And why do Americans call petrol "gas"? The fuel's a liquid, right?


Why do Europeans call diesel fuel "gasoil"?  And those crazy English, calling their fanny packs "bum bags".  I've seen a few bums and they don't use fanny packs, they carry their stuff in shopping carts.

Engineer, the substitution of "bum bag" for "fanny pack" by the British is totally understandable. "Bum", in this sense, is the same as "butt". So bum bag means butt pack, same as fanny pack means in America. Fanny, on the other hand, means something totally different in Brit. Fanny is the female genitalia. So saying "fanny pack" to a Brit would be the same as saying "pu$$y pack".

Ron P.

I used to get into trouble trying to explain the difference between systems of measure by reducing liquid volumes (US and Imperial) to firkins. This was something of a problem because none of the units of liquid measurement are the same between the two systems. For the record, 1 firkin = 9.0 Imperial gallons = 10.8 US gallons = 40.9 litres (or liters in the US).

The British could relate to it, being rather steeped in history, but for some reason the Americans thought I was being sarcastic about it when I talked about their "firkin units of measure".

People are so sensitive.

Estimating actual oil supply out 20 years is much more challenging given that most of the oil which will be supplied in 2030 has not yet been discovered.

Really? Most of the oil supplied today was discovered before 1989, and the rate of discovery has shown a a general decrease over the last fifty years. I'd say just extrapolate the rate of discovery, and subtract the future production, and you can come up with a pretty reasonable estimate of what the supply will be in 2030.

You might not like the answer.

Ird -- Excellent point. When the cornucopians offer their view of future undiscovered oil reserves in the 10's of billions bbls they don't point out the 100's of billions of bbls discovered during the 50's and 60's which are still coming out of the ground today. Most Americans are shocked when they hear that we are the third largest produces of oil in the world. And then point out this production is coming out of our wells at an average rate of less then 10 bopd and they get even more confused.

And then they hear that the US has just experienced one of the biggest y-o-y increases in oil production and they get even more confused. But that increase came from the DW oil fields in the GOM. And those fields will be depleted/abandoned when those west Texas 3 bopd wells drilled in the 1950's are still producing. At this point you've completely lost the attention of Joe6Pack IMHO.

I suggest a tradeoff between speed and weight. PHEVs can be light and fast but heavier natural gas powered vans and pickups be speed limited. That eliminates cars which are both large and fast. The PHEV gets used for commutes and the van for groceries, taking kids to soccer and transporting the dog. Since small families are unlikely to use both vehicles at the same time make it possible to own both for the same annual registration fee. Remember carbon taxes on inputs will already be high.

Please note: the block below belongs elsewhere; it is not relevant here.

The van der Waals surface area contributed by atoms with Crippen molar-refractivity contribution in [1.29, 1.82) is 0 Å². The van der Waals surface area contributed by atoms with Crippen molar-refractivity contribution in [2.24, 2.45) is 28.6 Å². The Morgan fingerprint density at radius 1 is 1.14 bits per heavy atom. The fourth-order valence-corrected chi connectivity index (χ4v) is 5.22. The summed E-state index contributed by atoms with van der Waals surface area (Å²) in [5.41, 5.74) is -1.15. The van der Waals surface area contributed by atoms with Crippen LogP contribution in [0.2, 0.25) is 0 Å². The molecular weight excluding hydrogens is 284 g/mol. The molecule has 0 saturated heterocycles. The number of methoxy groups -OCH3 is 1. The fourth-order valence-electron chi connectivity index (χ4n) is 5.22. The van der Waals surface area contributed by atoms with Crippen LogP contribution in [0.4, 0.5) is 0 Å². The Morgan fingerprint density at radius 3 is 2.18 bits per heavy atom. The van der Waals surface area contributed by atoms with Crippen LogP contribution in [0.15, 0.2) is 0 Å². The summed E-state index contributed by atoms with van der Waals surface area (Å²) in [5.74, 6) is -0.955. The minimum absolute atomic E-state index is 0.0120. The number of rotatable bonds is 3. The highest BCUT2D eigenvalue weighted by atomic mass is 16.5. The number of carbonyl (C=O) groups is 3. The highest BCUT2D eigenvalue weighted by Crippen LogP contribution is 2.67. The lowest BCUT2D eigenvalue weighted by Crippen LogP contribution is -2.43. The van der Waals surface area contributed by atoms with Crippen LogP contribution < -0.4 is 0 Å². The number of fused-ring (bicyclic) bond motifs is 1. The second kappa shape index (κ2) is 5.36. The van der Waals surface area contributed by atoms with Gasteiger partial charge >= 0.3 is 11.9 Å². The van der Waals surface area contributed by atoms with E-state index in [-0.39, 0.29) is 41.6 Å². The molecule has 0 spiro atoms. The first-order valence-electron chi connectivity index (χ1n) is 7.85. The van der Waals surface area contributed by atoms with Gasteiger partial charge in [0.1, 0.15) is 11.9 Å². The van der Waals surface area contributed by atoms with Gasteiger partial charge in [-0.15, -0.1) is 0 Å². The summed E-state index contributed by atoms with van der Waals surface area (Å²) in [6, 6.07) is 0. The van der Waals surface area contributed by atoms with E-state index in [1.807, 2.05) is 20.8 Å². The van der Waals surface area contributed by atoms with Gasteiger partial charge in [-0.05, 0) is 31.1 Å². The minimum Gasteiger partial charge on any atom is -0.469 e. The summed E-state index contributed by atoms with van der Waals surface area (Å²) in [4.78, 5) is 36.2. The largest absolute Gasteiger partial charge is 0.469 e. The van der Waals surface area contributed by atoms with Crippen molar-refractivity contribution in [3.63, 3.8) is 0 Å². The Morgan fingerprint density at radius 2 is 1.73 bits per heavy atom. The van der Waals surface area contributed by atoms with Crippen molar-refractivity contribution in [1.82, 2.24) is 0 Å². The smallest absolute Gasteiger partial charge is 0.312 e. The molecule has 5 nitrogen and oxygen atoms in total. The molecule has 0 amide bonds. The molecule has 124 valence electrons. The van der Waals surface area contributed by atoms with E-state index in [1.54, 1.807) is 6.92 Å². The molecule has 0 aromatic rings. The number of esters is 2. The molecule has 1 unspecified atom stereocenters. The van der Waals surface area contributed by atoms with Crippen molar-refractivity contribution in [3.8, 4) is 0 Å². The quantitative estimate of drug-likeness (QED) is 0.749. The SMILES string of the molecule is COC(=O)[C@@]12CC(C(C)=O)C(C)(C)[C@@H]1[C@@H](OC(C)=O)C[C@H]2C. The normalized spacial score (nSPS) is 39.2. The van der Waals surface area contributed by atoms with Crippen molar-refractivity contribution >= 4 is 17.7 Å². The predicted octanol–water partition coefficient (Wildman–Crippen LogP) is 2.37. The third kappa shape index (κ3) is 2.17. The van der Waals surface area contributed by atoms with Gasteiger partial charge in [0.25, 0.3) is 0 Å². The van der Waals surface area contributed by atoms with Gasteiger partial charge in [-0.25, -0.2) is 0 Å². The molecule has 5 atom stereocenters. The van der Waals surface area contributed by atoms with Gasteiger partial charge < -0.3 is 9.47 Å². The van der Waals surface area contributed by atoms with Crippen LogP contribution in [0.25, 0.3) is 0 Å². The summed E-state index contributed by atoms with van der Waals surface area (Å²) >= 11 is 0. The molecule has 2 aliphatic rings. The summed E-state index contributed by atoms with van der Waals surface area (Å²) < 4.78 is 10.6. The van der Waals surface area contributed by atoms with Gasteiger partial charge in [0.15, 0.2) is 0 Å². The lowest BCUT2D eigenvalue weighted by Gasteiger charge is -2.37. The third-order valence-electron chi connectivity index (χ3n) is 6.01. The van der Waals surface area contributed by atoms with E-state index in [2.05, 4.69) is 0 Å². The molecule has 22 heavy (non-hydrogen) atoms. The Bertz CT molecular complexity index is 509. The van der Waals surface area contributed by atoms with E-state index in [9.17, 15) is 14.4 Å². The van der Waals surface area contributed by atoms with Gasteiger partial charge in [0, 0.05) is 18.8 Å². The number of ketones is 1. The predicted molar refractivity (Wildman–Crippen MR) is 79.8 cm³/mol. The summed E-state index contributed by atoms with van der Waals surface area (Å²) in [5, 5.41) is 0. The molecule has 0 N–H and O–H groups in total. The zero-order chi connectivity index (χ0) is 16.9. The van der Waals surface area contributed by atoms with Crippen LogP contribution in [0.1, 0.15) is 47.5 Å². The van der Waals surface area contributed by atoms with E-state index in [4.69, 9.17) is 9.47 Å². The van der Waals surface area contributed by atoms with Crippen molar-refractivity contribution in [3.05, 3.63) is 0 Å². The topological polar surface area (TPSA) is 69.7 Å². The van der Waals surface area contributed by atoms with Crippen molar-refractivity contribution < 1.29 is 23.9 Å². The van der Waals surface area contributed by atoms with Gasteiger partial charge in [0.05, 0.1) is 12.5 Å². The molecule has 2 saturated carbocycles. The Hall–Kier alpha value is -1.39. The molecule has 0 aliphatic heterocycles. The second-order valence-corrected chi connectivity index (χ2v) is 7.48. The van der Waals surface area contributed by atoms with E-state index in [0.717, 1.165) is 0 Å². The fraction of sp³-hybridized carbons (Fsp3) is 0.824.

In an economy unrestrained by carbon quotas and environmental regulations car sales are surging. Indian auto manufactures reported sales gains of 20-94% YOY.

Indian Auto Sales Increased Rapidly in 2009

I use a bike, cycling past all the big 4WD's as I ride to the railway station. I don't get the economics of car ownership, in 20 years time all finance put into cars will be lost, the car is scrapped. The money I put into the house paying off the mortgage, in 20 years time, should have appreciated quite a lot. In the national statistics I could not find a valuation for the car fleet. Buildings, built environment, industry all had value for national wealth, and yet the vaste car fleet was not considered 'wealth.' I was wondering whether it was considered a 'cost,' or economic burden instead?

Here's Morgan again...peddling another version of the same communist idea of not allowing the market to determine price...this time he added the word "Market" at the end of its title, like that's going to fool anybody!
Morgan buddy, there is already a "vehicle efficiency market" mechanism. And it works without government birocracy to keep track of "MPG balancing points".
It is called The Gas Price.
The way it works is this: the one who consumes more (larger vehicle, longer distance, bad driving, larger load...) pays more at the pump.

But hey, if your idea ever gets implemented (and you stand a good chance, I see the majority gets stupider and stupider...), I have an improvement to propose. Let's extend your idea to everything and anything.
Let's start with FOOD. The Food Efficiency Market. The Monthly Calories Balancing Point will be posted on the Internet and at all food outlets and supermarkets...You take it from here Morgan…ROFTLMAO

The idea is that efficiency would be pushed by the free market and would do so on a constant basis independent of rising and falling oil prices.

How is efficiency a bad thing?

I am not peddling anything other than a free market solution which is controlled by the public directly and NOT the government, which would be the case with a retail gasoline tax.

The issue is that we are facing an almost definite oil supply concern which is highlighted by the IEA. We can wait until oil prices go to US$150+ per barrel and stay there permanently (which would involve doing nothing, allowing the pump price alone to push for efficiency and be at the receiving end of a severe economic shock) or we can try to get ahead of it.

I can't believe you don't see the contradiction in "a free market solution...controlled by the public".